BOO! Halloween Stories Returns for 2017 with Seriously Spooky Good Fun!

The latest installment of the annual anthology of horror, humor, and occasional homunculi Boo! Halloween Stories has been released and is available exclusively on Comixology. This macabre and mirthful mishegas brings together fifteen tantalizing tales from a veritable murderer's row of talented practitioners of sequential art.

The brainchild of cartoonists Manning Krull and Calamity Jon Morris, the history of this ghoulish graphic novel goes back to a collaboration between these two in 2001. Morris related some of that history to us "Manning and I cut our teeth on a pair of unrelated supernatural-themed comics (mine was the webcomic Jeremy, his was a comic written by Eric Zino called Jerkbox & Punk'nhead).

So when we decided we'd like to work on something together, it was natural to make it a Halloween-themed endeavor." In the years that followed, it grew into a collaborative project bringing together a plethora of creators from across the internet.

"We worked on it together for a long time, occasionally inviting additional creators for these online Halloween story galleries, and produced one paper copy of a bunch of our collaborations. I believe that may have been as far back as 2001, or at least around that time. So there was a big gap between that issue and the first digital edition in 2013," said Morris. That year, Boo! was included in Monkeybrain Comics' offering of downloadable titles through Comixology. Rising regularly from its crypt, it has crawled forth punctually each year to entertain readers.

The publication's proud parents are evident in this year's offering with Krull producing cover for the piece conceived in papier-mache as well as art for one of the stories. Morris is present as Master of Scaremonies (i.e., editor) and contributes a brief (but quite enjoyable) introductory comic. Pleased to have Krull on board again this year, Morris says, "It's great because I think he and I have similar sensibilities for what we like to see in our stories - short, self-contained, often supernatural tales that don't take themselves too seriously. It's really my preferred format, and probably Manning's, too, because it means neither of us has to draw more than a few pages for it every year (we're lazy!)"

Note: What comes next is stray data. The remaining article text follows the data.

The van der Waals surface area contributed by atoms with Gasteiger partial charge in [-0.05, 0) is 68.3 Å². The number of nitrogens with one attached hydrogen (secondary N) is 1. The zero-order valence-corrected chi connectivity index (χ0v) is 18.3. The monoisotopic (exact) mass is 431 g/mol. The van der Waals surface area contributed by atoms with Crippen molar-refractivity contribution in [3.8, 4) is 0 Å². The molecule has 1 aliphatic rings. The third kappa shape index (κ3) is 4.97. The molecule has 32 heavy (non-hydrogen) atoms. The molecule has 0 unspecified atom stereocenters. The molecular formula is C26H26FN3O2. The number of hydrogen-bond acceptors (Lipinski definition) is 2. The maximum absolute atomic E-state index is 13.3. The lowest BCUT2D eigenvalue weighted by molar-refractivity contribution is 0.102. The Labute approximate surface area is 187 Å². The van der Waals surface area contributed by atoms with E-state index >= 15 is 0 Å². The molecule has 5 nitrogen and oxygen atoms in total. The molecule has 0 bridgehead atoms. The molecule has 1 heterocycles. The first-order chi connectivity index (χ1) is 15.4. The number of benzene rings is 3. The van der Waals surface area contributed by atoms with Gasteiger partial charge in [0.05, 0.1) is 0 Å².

Other creators include Jojo Seames (The Makeshift Man), Pete Toms (The Short Con, On Hiatus), Kelly Tindall (Strangebread), Brian Winkler (Knuckleheads), Matt Smigiel (Regular Show, Over the Garden Wall), Benito Cereno (The Tick, Hector Plasm), Eric Esquivel (Grimm Fairy Tales, Mega Man), and many more. The graphic novel is described as "Fifteen new shocking, satirical, and surreal short stories from a plethora of pallid participants pack[ing] this volume with even more scares, snorts, and surprises than ever before."

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Asked what sets this publication apart, Morris commented on the anthology nature of the piece, curated with a mostly hands-off editing style, "I'm keen to let the creative teams explore whatever themes or plots which appeal to them. This is why we get some traditional horror comic suspense-style stories from creators like Scott Faulkner as well as existentially absurdist work from Pete Toms, or storybook-like horror tales from Matt Smigiel, lush drama from Shawn McGuan and Ken Lowery, and so on. I like to have the book made to contain a sampler of styles and themes. It's like the Whitman Sample box of stabbed-in-the-throat gags."

Elaborating further, "We've lucked upon a group of artists and writers who enjoy mixing up their creative teams. Kelly Tindall started his work with a story by RJ White, then moved on to writing his own entries while RJ has partnered with Carl Nelson and Manning on separate occasions, while Manning just turned in a work with writer Leonard Pierce, and so on and so on. Then we've had creators like Delilah Dawson who've worked with a new artist every issue. The result creates a perfect sort of alchemy, exactly the kinds of stories that keep you guessing."

Having had the opportunity to read the piece, the talent involved is evident with artwork ranging from the colorful and cartoonish to work evoking woodblock prints or engravings. Each piece is rendered with energy and enthusiasm which serves to heighten the scares or laughs they intend to convey.

At 76 pages of original content for a modest $1.99, there truly is something for everyone here whether you're a fan of Twilight Zone-esque tales, timely satire, or ghoulish slapstick. Heck, even the creator bios in the back can solicit a smile through a little wry humor.

But, Mr. Morris, why Halloween? "Why not! There's really not a better holiday for weird and whimsical stories of a supernatural nature. Unless there's something I don't know about groundhog day."

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